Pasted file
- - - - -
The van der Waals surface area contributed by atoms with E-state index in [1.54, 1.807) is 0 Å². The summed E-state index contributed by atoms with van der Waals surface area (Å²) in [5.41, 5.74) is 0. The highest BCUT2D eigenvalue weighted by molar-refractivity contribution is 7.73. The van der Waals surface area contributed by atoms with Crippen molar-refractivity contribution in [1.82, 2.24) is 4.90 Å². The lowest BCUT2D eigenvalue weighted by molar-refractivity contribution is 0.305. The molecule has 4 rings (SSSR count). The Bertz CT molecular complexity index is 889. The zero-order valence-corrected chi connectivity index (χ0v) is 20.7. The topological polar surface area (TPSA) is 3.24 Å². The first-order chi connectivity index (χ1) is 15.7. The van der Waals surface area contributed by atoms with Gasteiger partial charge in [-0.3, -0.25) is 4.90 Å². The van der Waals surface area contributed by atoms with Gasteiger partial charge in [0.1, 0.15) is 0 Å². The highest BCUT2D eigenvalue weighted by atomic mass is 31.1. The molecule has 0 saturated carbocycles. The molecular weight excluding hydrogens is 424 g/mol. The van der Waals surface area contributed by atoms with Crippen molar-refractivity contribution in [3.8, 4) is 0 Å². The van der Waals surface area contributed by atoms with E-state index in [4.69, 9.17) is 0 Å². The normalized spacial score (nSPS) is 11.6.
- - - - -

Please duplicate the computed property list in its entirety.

The van der Waals surface area contributed by atoms with E-state index in [1.54, 1.807) is 0 Å². The summed E-state index contributed by atoms with van der Waals surface area (Å²) in [5.41, 5.74) is 0. The highest BCUT2D eigenvalue weighted by molar-refractivity contribution is 7.73. The van der Waals surface area contributed by atoms with Crippen molar-refractivity contribution in [1.82, 2.24) is 4.90 Å². The lowest BCUT2D eigenvalue weighted by molar-refractivity contribution is 0.305. The molecule has 4 rings (SSSR count). The Bertz CT molecular complexity index is 889. The zero-order valence-corrected chi connectivity index (χ0v) is 20.7. The topological polar surface area (TPSA) is 3.24 Å². The first-order chi connectivity index (χ1) is 15.7. The van der Waals surface area contributed by atoms with Gasteiger partial charge in [-0.3, -0.25) is 4.90 Å². The van der Waals surface area contributed by atoms with Gasteiger partial charge in [0.1, 0.15) is 0 Å². The highest BCUT2D eigenvalue weighted by atomic mass is 31.1. The molecule has 0 saturated carbocycles. The molecular weight excluding hydrogens is 424 g/mol. The van der Waals surface area contributed by atoms with Crippen molar-refractivity contribution in [3.8, 4) is 0 Å². The van der Waals surface area contributed by atoms with E-state index in [4.69, 9.17) is 0 Å². The normalized spacial score (nSPS) is 11.6.